God, in His love for us, deals with us as sons and daughters to make us, as much as is possible in this present age, into a people who are holy. This is not God acting in an abusive way, but rather He is dealing with us as His children. Hebrews 12:5-9 “And have you forgotten the exhortation that addresses you as sons? “My son, do not regard lightly the discipline of the Lord, nor be weary when reproved by him. For the Lord disciplines the one he loves, and chastises every son whom he receives.” It is for discipline that you have to endure. God is treating you as sons. For what son is there whom his father does not discipline? If you are left without discipline, in which all have participated, then you are illegitimate children and not sons. Besides this, we have had earthly fathers who disciplined us and we respected them. Shall we not much more be subject to the Father of spirits and live?” You may say, ‘But I thought that because He loves me, He would bless me with my heart’s desire?’ Psalms 37:4 “Delight yourself in the LORD, and he will give you the desires of your heart.” When He is our delight in every aspect of His will; when all we delight in is according to His delight, then those things will become ours! Until then, until our desires are only in accord with all of His desire, He will work to change our hearts, our thoughts, and our lives to conform to His LIFE.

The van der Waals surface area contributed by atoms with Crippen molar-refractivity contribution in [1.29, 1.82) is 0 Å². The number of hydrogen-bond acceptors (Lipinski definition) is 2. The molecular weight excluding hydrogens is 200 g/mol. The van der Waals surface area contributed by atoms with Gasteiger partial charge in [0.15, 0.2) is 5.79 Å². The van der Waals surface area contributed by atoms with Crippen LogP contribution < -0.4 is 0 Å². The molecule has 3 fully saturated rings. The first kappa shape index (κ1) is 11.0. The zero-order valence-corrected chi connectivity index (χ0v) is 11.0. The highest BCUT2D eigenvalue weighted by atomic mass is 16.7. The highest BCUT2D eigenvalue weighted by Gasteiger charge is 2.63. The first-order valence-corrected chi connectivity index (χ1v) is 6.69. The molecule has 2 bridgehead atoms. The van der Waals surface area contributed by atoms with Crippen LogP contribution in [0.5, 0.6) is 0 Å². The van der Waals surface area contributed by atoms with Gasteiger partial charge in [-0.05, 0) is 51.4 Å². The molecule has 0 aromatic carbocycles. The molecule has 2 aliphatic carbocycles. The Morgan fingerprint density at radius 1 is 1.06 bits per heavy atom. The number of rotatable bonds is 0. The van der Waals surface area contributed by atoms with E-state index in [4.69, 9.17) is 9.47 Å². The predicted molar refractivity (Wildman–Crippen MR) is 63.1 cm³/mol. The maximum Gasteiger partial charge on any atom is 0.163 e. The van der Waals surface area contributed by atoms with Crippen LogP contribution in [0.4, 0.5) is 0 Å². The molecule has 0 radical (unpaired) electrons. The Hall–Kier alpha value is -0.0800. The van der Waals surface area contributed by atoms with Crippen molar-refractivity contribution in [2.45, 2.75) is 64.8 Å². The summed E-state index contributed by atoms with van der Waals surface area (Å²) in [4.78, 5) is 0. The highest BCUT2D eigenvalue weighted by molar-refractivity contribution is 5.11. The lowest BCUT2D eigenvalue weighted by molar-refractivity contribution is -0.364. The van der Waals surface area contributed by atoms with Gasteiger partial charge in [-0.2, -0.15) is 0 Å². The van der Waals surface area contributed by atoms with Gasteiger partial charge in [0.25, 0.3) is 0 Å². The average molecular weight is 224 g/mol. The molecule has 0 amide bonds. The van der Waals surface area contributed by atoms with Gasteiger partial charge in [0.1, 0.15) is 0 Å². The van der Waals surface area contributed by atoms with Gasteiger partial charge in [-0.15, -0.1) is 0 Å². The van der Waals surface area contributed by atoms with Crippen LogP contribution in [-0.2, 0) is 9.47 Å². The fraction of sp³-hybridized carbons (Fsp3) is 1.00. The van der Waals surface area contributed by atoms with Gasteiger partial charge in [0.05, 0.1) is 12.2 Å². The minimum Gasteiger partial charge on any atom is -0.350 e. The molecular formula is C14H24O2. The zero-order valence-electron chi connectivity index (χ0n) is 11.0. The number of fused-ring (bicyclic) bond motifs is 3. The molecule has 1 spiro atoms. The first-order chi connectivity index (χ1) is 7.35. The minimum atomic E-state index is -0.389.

The space of time between this life and the time we enter into His eternal existence, matters. We all expect a moment of instant transformation but Paul appeals with a deep sense of urgency, that we present ourselves for sacrifice and not be conformed to this world but rather that we are transformed by the renewing of our minds, Romans 12:1. Paul is not speaking about a future transformation. He is talking about a change that is expected in this life, in the here and now. This appeal is an appeal of sacrifice and yet many modern teachers attempt to dissuade us from presenting ourselves. Peter speaks of those who promise you freedom when they themselves are in bondage to corruption, II Peter 2:19. The loudest cry of the true prophets and teachers of Christ in this age to the Western church should be Acts 26:17-18 “I am sending you to open their eyes, so that they may turn from darkness to light and from the power of Satan to God, that they may receive forgiveness of sins and a place among those who are sanctified by faith in me.’” It’s time for the church to turn and it’s time for the true prophets to demand repentance!